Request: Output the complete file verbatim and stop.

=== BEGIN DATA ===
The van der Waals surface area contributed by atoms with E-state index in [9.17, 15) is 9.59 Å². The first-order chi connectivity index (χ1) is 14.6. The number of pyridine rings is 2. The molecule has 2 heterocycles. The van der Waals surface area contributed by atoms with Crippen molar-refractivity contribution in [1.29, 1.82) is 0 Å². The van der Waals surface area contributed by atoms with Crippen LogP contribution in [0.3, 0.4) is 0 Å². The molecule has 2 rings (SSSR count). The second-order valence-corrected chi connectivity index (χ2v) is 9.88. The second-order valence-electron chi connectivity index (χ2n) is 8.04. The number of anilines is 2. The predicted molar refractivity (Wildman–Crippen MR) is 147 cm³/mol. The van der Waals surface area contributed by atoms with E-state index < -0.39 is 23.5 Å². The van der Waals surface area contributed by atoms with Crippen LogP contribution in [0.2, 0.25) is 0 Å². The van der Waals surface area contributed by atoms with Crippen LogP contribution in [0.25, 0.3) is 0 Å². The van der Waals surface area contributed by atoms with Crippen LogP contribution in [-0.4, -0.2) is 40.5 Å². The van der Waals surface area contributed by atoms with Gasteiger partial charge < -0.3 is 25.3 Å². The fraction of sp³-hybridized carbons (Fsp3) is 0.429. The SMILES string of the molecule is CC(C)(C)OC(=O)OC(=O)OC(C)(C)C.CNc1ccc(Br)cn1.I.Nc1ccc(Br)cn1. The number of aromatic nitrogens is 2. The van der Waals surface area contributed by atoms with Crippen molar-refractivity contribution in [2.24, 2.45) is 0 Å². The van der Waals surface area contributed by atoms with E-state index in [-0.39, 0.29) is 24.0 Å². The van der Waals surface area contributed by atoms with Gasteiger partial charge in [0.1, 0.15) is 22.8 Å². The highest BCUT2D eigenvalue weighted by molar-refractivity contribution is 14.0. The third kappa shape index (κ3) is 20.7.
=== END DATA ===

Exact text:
The van der Waals surface area contributed by atoms with E-state index in [9.17, 15) is 9.59 Å². The first-order chi connectivity index (χ1) is 14.6. The number of pyridine rings is 2. The molecule has 2 heterocycles. The van der Waals surface area contributed by atoms with Crippen molar-refractivity contribution in [1.29, 1.82) is 0 Å². The van der Waals surface area contributed by atoms with Crippen LogP contribution in [0.3, 0.4) is 0 Å². The molecule has 2 rings (SSSR count). The second-order valence-corrected chi connectivity index (χ2v) is 9.88. The second-order valence-electron chi connectivity index (χ2n) is 8.04. The number of anilines is 2. The predicted molar refractivity (Wildman–Crippen MR) is 147 cm³/mol. The van der Waals surface area contributed by atoms with E-state index < -0.39 is 23.5 Å². The van der Waals surface area contributed by atoms with Crippen LogP contribution in [0.2, 0.25) is 0 Å². The van der Waals surface area contributed by atoms with Crippen LogP contribution in [0.25, 0.3) is 0 Å². The van der Waals surface area contributed by atoms with Crippen LogP contribution in [-0.4, -0.2) is 40.5 Å². The van der Waals surface area contributed by atoms with Gasteiger partial charge < -0.3 is 25.3 Å². The fraction of sp³-hybridized carbons (Fsp3) is 0.429. The SMILES string of the molecule is CC(C)(C)OC(=O)OC(=O)OC(C)(C)C.CNc1ccc(Br)cn1.I.Nc1ccc(Br)cn1. The number of aromatic nitrogens is 2. The van der Waals surface area contributed by atoms with Crippen molar-refractivity contribution in [2.24, 2.45) is 0 Å². The van der Waals surface area contributed by atoms with E-state index in [-0.39, 0.29) is 24.0 Å². The van der Waals surface area contributed by atoms with Gasteiger partial charge in [0.1, 0.15) is 22.8 Å². The highest BCUT2D eigenvalue weighted by molar-refractivity contribution is 14.0. The third kappa shape index (κ3) is 20.7.